• 18 March 2009

The Unconscionability Game: Strategic Judging and the Evolution of Federal Arbitration Law

Aaron-Andrew P. Bruhl - University of Houston Law Center

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In a fairly short period of time, arbitration agreements have migrated beyond their traditional domains, such as commercial transactions between sophisticated business entities, and have come to pervade the contemporary economy. A typical consumer might have agreed, though not necessarily consciously, to arbitrate disputes with his or her credit card issuer, cellular telephone service provider, car dealer, doctor, and employer. The United States Supreme Court has encouraged this transformation through expansive interpretations of the Federal Arbitration Act (FAA), the federal statute that makes agreements to arbitrate future disputes generally enforceable.1  But not all courts have embraced arbitration so fervently, and therefore case law in this area is marked by tension and conflict as courts skeptical of arbitration reach for traditional contract defenses, such as unconscionability, that can help limit the impact of the FAA.  This tension gives rise to what I call the “unconscionability game”—strategic interaction between multiple institutional players with different preferences, played out in the context of arbitration doctrine.

My Article exploring the unconscionability game aims to make three contributions.  To begin with, it can help us understand arbitration law better.  I define arbitration law as the set of rules governing when arbitration agreements are enforceable, as well as the rules allocating decisional authority between courts and arbitrators, federal courts and state courts, and federal law and state law.  In particular, the strategic framework can help us make sense of some otherwise puzzling recent trends in the evolution of allocation rules.  As I will explain, these allocation rules can be understood as tools employed by pro-arbitration courts for indirectly combating what they perceive as overly aggressive use of state-law contract defenses such as unconscionability.

Somewhat more broadly, a second objective of the Article is to increase the visibility of the FAA among those who study federal courts law.  The conflict over the FAA implicates some of the recurring themes in the field, in particular the debates over judicial federalism and parity.  Traditionally, these clashes have been most conspicuous in politically charged domains like habeas corpus and civil rights litigation.2  Certainly these old debates retain vitality there, but today the real frontline may be civil litigation that pits consumers, tort claimants, employees, and other individuals against business interests.  Dissatisfaction in some quarters with how state courts and state law handle these cases has manifested itself through federal legislation such as the Class Action Fairness Act, judicial endorsements of broad readings of federal jurisdiction, Supreme Court review of state courts’ punitive damages awards, and, as we explore here, tensions over the scope of the FAA.  Indeed, the FAA provides a particularly fertile ground for the study of judicial federalism because, as explained further below, it imposes on all courts a federal duty of fidelity to general state contract law, a complex rule of decision that almost invites trouble.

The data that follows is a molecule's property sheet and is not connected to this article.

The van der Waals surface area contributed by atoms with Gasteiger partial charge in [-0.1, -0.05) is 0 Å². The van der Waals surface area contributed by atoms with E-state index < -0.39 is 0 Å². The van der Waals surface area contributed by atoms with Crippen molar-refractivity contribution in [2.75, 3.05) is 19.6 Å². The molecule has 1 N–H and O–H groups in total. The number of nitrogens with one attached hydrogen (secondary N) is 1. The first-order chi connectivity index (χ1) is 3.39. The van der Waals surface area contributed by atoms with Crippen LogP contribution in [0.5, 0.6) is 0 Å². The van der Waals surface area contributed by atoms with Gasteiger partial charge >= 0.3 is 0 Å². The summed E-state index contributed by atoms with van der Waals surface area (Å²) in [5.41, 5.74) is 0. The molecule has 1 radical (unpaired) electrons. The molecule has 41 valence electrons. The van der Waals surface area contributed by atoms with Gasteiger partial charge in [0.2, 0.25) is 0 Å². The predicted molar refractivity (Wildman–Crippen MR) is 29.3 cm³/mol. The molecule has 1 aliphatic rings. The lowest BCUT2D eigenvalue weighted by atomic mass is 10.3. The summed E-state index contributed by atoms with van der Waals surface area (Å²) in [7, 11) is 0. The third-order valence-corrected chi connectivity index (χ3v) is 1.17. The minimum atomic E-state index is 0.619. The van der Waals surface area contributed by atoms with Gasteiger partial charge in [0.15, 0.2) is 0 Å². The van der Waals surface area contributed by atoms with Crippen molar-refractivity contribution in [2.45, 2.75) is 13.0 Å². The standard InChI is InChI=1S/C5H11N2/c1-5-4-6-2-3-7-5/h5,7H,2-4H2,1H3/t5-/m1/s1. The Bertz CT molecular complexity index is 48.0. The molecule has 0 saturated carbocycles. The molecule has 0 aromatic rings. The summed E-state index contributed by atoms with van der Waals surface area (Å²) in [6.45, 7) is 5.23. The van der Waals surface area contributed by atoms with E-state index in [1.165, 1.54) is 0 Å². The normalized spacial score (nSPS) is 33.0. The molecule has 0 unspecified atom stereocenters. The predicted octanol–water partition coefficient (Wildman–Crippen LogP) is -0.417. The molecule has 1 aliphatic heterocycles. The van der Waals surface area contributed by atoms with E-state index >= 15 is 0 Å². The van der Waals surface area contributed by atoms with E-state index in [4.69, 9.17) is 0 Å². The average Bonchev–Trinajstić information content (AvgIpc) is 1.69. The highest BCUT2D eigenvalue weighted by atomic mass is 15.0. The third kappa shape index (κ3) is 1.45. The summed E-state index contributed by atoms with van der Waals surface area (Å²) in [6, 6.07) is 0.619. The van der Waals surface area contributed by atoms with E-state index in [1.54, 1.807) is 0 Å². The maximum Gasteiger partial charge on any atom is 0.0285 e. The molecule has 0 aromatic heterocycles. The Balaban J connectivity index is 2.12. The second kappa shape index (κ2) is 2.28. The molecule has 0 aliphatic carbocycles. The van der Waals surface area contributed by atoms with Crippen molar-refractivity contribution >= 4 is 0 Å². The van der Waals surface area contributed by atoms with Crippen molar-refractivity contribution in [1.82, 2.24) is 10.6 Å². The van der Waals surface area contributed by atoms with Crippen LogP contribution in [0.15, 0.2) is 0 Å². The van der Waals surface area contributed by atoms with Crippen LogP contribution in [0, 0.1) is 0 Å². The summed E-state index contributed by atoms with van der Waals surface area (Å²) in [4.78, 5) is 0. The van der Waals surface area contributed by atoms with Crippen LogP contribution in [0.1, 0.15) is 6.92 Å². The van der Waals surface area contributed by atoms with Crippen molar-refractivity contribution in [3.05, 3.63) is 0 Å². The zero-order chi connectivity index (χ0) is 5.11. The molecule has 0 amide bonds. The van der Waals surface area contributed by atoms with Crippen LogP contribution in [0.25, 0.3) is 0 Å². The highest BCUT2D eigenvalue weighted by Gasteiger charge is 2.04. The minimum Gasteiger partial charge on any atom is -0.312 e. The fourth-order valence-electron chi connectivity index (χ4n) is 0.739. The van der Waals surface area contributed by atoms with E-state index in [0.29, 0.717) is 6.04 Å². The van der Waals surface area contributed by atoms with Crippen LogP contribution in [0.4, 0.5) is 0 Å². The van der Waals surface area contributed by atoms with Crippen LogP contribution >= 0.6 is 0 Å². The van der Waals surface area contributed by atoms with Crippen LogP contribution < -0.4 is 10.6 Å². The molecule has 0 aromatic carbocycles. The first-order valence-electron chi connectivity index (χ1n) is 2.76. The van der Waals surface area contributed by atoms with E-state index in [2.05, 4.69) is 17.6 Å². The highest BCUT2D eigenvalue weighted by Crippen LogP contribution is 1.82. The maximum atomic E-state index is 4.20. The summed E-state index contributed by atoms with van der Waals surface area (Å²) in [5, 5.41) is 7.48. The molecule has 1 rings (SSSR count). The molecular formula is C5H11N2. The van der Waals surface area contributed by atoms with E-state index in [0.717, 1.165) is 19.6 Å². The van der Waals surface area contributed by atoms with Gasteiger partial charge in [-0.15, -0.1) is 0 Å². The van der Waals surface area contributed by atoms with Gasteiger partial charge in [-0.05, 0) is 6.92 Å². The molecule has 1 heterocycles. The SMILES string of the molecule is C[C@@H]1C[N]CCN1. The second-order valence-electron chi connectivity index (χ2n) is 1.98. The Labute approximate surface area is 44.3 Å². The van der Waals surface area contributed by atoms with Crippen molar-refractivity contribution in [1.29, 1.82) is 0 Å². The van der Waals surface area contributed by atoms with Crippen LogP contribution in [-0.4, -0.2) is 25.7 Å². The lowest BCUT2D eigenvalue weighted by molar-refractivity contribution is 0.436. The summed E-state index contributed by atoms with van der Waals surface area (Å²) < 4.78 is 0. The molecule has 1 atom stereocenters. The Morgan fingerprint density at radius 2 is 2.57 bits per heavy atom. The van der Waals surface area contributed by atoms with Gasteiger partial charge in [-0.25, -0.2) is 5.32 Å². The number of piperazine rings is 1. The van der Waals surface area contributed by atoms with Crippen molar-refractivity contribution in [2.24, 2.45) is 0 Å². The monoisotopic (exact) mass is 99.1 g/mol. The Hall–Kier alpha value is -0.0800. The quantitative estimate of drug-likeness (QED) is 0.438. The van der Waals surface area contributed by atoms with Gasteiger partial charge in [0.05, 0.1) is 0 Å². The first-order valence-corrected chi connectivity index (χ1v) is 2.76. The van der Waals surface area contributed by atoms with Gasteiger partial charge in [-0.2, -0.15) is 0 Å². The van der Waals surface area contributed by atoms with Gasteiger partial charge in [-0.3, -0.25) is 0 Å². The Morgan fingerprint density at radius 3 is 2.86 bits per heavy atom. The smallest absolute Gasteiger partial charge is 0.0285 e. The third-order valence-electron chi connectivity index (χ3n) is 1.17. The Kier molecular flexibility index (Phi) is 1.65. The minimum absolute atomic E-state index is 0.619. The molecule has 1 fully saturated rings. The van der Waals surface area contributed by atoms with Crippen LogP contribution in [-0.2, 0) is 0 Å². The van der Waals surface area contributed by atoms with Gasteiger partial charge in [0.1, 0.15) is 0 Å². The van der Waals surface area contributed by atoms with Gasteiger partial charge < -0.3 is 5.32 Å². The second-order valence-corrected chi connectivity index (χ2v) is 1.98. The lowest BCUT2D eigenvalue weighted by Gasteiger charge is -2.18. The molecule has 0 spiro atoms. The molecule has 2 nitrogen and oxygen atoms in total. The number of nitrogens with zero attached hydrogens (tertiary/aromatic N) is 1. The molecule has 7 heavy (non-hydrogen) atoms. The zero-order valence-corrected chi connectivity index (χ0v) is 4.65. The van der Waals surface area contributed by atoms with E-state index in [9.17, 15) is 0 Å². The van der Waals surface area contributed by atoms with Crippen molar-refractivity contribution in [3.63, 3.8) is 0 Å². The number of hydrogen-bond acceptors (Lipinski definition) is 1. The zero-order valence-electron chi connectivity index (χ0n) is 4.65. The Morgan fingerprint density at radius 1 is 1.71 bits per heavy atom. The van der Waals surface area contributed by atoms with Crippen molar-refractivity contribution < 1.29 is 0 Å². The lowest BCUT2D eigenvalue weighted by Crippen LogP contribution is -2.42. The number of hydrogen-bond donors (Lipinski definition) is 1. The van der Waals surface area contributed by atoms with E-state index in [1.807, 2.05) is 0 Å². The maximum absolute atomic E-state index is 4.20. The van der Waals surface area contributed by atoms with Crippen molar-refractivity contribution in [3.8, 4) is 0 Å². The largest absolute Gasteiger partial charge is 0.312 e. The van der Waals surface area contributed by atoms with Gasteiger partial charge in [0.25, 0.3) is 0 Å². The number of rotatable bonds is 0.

Finally, the Article aims to provide a concrete illustration of certain strategic approaches to judicial decisionmaking.  Increasingly, sophisticated models of judicial behavior are moving beyond claims that judicial ideology and preferences matter.  Those claims may be true, yet doctrine is still relevant.  In fact, doctrine can itself be a strategic tool.  Lower courts can make doctrinal choices that accomplish their policy aims while simultaneously shielding their decisions from review.  In response, higher courts can fashion a new, less pliable doctrine in order to improve monitoring and reduce the opportunity for evasion.  The system is not static but reactive—a game.

With those goals in mind, let us see how the unconscionability game has developed and how it is played.

 
I.
Resistance to the Supreme Court’s Program